A Child's Anthology of Poetry

A Child's Anthology of Poetry

Elizabeth Hauge Sword Victoria Flournoy McCarthy Tom Pohrt / Feb 26, 2021

A Child s Anthology of Poetry Finally in paperback a timeless collection celebrating the joys of poetry for children of all ages an indispensable introduction to literature and life that brings together essential classic children

  • Title: A Child's Anthology of Poetry
  • Author: Elizabeth Hauge Sword Victoria Flournoy McCarthy Tom Pohrt
  • ISBN: 9780880013789
  • Page: 190
  • Format: Hardcover
  • Finally in paperback, a timeless collection celebrating the joys of poetry for children of all ages an indispensable introduction to literature and life that brings together essential classic children s poems with the best of modern and contemporary international poetry.The simple pleasures of reading and listening to poetry can make unforgettable memories in childhood andFinally in paperback, a timeless collection celebrating the joys of poetry for children of all ages an indispensable introduction to literature and life that brings together essential classic children s poems with the best of modern and contemporary international poetry.The simple pleasures of reading and listening to poetry can make unforgettable memories in childhood and help children develop an interest in language and storytelling From Robert Frost to Maya Angelou, Shel Silverstein to Emily Dickinson, this collection emphasizes the fun and diversity of poetry, providing young readers with a well rounded, inclusive selection of poets.Under the guidance of a special advisory board of esteemed poets, and featuring artwork by Tom Pohrt, the well known illustrator of Crow and Weasel, A Child s Anthology of Poetry includes favorite poems such as William Blake s The Tyger and Lewis Carroll s Jabberwocky, in addition to recent classics such as Elizabeth Bishop s Sestina and Theodore Roethke s My Papa s Waltz Full of surprises and lyric charm, this delightful volume will be treasured by generations of readers.

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      Published :2020-08-05T01:58:07+00:00

    About "Elizabeth Hauge Sword Victoria Flournoy McCarthy Tom Pohrt"

      • Elizabeth Hauge Sword Victoria Flournoy McCarthy Tom Pohrt

        Elizabeth Hauge Sword was raised in New York City A graduate of Dartmouth College, she previously worked for ABC Sports and was a field producer for ABC Radio She teaches elementary school children and runs a computer consulting business Sword lives in Princeton, New Jersey, with her husband and three children.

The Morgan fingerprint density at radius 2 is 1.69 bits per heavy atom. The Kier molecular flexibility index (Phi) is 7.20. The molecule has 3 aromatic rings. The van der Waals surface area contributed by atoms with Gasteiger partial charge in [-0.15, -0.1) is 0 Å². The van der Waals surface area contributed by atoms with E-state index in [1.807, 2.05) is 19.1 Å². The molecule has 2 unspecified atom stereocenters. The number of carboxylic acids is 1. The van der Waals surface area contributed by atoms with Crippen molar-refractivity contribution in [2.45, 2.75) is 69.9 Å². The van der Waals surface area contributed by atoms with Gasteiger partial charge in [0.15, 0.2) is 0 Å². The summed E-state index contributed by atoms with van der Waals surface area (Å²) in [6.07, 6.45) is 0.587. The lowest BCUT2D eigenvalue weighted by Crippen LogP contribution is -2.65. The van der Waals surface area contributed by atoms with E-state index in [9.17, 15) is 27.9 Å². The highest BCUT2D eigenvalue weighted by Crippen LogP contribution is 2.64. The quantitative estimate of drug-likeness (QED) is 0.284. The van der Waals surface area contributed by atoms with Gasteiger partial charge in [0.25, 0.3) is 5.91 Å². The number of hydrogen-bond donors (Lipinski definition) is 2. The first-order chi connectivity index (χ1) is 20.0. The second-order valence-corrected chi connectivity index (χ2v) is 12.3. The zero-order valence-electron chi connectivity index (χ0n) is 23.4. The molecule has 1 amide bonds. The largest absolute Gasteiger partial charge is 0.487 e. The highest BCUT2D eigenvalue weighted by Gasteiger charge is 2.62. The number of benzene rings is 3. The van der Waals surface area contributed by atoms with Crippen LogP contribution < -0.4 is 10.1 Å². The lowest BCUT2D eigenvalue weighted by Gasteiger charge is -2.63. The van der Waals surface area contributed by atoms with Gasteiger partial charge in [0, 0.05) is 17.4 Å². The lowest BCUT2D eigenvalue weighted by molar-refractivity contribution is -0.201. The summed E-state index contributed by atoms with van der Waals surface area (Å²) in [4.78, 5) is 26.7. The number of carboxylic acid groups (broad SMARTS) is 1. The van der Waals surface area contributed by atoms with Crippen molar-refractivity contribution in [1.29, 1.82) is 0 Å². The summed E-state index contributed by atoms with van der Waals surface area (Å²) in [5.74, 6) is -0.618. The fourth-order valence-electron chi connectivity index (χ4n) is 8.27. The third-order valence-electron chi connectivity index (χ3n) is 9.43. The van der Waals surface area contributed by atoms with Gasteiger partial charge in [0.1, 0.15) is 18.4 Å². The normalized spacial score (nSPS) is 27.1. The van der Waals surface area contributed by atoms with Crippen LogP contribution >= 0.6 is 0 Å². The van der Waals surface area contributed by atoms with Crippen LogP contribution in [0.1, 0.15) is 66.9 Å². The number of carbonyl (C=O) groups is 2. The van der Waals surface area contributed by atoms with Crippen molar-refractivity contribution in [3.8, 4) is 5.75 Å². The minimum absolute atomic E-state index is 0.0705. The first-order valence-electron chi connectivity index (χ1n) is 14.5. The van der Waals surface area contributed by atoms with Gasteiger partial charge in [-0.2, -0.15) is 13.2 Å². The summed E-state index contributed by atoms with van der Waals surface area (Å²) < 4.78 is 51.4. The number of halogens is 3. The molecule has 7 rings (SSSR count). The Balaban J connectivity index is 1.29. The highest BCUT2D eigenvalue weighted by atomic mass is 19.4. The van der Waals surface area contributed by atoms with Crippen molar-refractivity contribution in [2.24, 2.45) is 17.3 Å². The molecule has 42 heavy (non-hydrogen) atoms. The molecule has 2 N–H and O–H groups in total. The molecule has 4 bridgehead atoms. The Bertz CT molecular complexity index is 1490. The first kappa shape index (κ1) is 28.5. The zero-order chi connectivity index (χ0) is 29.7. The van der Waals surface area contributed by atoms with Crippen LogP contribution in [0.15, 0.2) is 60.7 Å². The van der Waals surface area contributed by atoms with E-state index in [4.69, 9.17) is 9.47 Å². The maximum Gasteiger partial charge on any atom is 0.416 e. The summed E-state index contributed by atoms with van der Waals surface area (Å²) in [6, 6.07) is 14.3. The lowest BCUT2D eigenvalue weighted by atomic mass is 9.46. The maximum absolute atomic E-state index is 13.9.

829 Comments

    1. Loved reading this book with my daughter. The best partter reading poems by Poe, Blake, Bishop, Plath, Frost, Brooks, Hughes, Dickinson, cummings, Wordsworth, Keats, Angelou, Paz and many more daughter was inspired to write some poetry of her very own :)


    2. I have never been a fan of poetry, and have never read more than the occasional poem of personal choice. I have these past few months though been thrown into it as poetry caretaker in my bookstore, and decided to attack it like a ripe pineapple in honor of April being poetry month. I am more proud than I have any to right to be, to have finished an anthology of hundreds of poems. Now with that out of the way:This is clearly an anthology for older children. Ten and up I would say, if I was averag [...]



    3. What I think about this book is that it has a lot of poetry that is my favorite. And that on of my favorite story's in it. And that there are sad and happy story's in it.


    4. It's difficult to denounce a book that contains poems by Poe and Dickinson (as well as countless others such as Carrol and Longfellow). That being said, the poem selections for this anthology may be just out of reach in terms of vocabulary and subject matter for younger readers.There are many high quality inclusions here, including Frost's 'The Road Not Taken' and 'The Highwayman' by Noyes. It is difficult to mention all the quality poetry in this anthology, so it is almost easier not to highlig [...]